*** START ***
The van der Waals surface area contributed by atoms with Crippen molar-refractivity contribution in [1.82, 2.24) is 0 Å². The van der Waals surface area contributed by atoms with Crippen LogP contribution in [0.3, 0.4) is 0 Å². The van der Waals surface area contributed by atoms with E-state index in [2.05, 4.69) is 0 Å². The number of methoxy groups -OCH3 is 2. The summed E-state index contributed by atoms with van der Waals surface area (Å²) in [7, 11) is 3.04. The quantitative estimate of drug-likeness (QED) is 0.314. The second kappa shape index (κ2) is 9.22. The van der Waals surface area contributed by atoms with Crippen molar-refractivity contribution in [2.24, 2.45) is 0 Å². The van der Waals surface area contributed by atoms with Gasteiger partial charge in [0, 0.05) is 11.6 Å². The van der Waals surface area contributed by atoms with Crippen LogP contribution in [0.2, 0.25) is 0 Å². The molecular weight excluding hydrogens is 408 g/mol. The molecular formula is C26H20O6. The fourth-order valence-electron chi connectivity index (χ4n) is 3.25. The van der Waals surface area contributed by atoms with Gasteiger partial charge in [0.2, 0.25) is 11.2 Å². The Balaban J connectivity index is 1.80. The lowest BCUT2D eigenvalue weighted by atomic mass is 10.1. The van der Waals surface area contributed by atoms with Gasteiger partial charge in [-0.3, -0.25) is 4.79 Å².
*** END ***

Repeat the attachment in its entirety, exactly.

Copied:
The van der Waals surface area contributed by atoms with Crippen molar-refractivity contribution in [1.82, 2.24) is 0 Å². The van der Waals surface area contributed by atoms with Crippen LogP contribution in [0.3, 0.4) is 0 Å². The van der Waals surface area contributed by atoms with E-state index in [2.05, 4.69) is 0 Å². The number of methoxy groups -OCH3 is 2. The summed E-state index contributed by atoms with van der Waals surface area (Å²) in [7, 11) is 3.04. The quantitative estimate of drug-likeness (QED) is 0.314. The second kappa shape index (κ2) is 9.22. The van der Waals surface area contributed by atoms with Crippen molar-refractivity contribution in [2.24, 2.45) is 0 Å². The van der Waals surface area contributed by atoms with Gasteiger partial charge in [0, 0.05) is 11.6 Å². The van der Waals surface area contributed by atoms with Crippen LogP contribution in [0.2, 0.25) is 0 Å². The molecular weight excluding hydrogens is 408 g/mol. The molecular formula is C26H20O6. The fourth-order valence-electron chi connectivity index (χ4n) is 3.25. The van der Waals surface area contributed by atoms with Gasteiger partial charge in [0.2, 0.25) is 11.2 Å². The Balaban J connectivity index is 1.80. The lowest BCUT2D eigenvalue weighted by atomic mass is 10.1. The van der Waals surface area contributed by atoms with Gasteiger partial charge in [-0.3, -0.25) is 4.79 Å².